Classic Yellow Cake with Chocolate Buttercream

Today I hosted the family for Father’s Day Sunday dinner.  I decided on an Italian theme so soon I’ll be posting recipes for the Chicken Parm and the Lasagne Bolognese, but let’s start with dessert.  I briefly considered continuing the theme and making zabaione with fresh blackberries.  Apparently zabaione is normally served warm so I wouldn’t have been able to do it ahead.  Cake it is.  Sometimes familiar is best.

 

I recently bought the King Arthur Flour Baker’s Companion.  It’s fabulous.  I don’t know how I lived without it.  If you’re interested at all in baking you should have this book.  The cake and frosting recipes came from that volume.  I looked for both recipes online and found neither so I can’t reprint them here, but I’ll give you an idea of how these work.

The first thing you’ll notice about this yellow cake is that it’s more dense than a cake made from a box mix.  The denser texture also made it a little easier to frost without ending up with so many crumbs in the frosting.  It’s still light enough to make up as a layer cake without being overwhelming.  What makes this a yellow cake is all the eggs.  In a white cake you use just the whites.  In a yellow cake not only do you use whole eggs, you add a couple of additional yolks.  It’s a rich cake.  Perfect with ice cream.

What I really like about this cake is that I always have all the ingredients I need.  There’s no shortening in this.  There’s no cake flour. No strange extract.  Just flour, sugar, eggs, butter, vanilla, milk, baking powder and salt.  The recipe does give you the option of using buttermilk or plain yogurt, but you can use regular milk if that’s what you have.  I used 1C milk and 1/2 C plain Greek yogurt.

I don’t have a lot of cake baking tips, but my favorite is the dropping of the pans.  This doesn’t work as well if you bake in glass pans, but it’s terrific with the metal ones.  Once you’ve poured the batter into the pans lift the pan by the sides and drop in onto the counter from 4-5 inches up.  This settles the batter and makes sure that it’s evenly spread in the pan.

The buttercream is an “easy” buttercream.  Traditional buttercream is a cooking frosting based on meringue.  This one is just butter, powdered sugar, vanilla, cream and chocolate.  A few tips.  Plan far enough ahead to soften your butter on the counter.  If you try to do it in the microwave you’ll inevitably have a certain amount of melted butter which isn’t what you want.  Don’t skip the sifting of the sugar.  If you do you’ll have lumpy frosty.  Don’t substitute chocolate chips for baking chocolate.  The chips have parafin in them so that they keep their shape.  You want your frosting to be smooth and creamy.  No parafin needed.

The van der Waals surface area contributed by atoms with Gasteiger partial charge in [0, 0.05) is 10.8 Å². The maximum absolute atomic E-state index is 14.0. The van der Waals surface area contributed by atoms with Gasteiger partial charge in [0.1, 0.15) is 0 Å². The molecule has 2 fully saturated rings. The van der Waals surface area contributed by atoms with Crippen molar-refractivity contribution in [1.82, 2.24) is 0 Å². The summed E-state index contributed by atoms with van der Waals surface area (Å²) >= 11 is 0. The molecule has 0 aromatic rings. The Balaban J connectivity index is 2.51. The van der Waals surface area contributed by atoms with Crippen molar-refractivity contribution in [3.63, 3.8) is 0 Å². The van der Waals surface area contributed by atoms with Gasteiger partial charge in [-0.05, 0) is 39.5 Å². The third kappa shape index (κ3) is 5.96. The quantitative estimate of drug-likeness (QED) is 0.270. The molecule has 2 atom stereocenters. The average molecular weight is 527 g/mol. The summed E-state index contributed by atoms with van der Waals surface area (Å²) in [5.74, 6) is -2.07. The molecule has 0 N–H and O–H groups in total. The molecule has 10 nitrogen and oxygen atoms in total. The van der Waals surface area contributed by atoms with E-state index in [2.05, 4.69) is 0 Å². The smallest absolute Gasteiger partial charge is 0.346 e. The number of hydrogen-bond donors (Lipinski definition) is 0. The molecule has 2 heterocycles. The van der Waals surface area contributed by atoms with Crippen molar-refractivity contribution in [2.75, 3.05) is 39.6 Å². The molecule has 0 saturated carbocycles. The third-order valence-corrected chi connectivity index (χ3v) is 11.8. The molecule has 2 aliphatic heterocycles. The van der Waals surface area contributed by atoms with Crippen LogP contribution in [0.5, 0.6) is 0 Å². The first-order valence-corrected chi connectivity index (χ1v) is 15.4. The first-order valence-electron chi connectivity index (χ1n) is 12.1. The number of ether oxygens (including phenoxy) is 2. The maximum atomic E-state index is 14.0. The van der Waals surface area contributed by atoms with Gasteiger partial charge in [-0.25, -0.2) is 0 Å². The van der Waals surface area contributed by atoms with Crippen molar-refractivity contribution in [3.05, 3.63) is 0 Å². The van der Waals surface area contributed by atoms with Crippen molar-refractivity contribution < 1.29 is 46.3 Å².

I made the cake and the frosting a day ahead.  I wrapped each cooled cake layer in plastic wrap and left it on the counter overnight.  I put the buttercream in a plastic container and put it in the fridge for the night.  Just know that if you do that it will harden.  That’s okay.  Just set the container on the counter for a few hours and it will return to the lovely creamy consistency that it was when you first made it.

When you frost do the top side of the bottom layer first.  For the outside of the cake some folks put a thin layer of frosting all the way around to trap any crumbs.    I generally just divide the remaining frosting into 4 blobs and put them on top of the cake so that they’re easy to spread over the side.  That seems to work pretty well.  Of course you can make this as a sheet cake too and make life a little easier on yourself.

I served this cake with chocolate ice cream from Homestead Creamery and some whipped cream that I made with cream, sugar and a little chocolate liqueur.

Good? Dude, it’s cake.
Easy? A sheet cake gets an “easy.” A layer cake gets an intermediate.
Good for company? It’s a lot of cake. Company would be good.
Special shopping? Nope.

Advertisements

Leave a Reply

Fill in your details below or click an icon to log in:

WordPress.com Logo

You are commenting using your WordPress.com account. Log Out / Change )

Twitter picture

You are commenting using your Twitter account. Log Out / Change )

Facebook photo

You are commenting using your Facebook account. Log Out / Change )

Google+ photo

You are commenting using your Google+ account. Log Out / Change )

Connecting to %s


%d bloggers like this: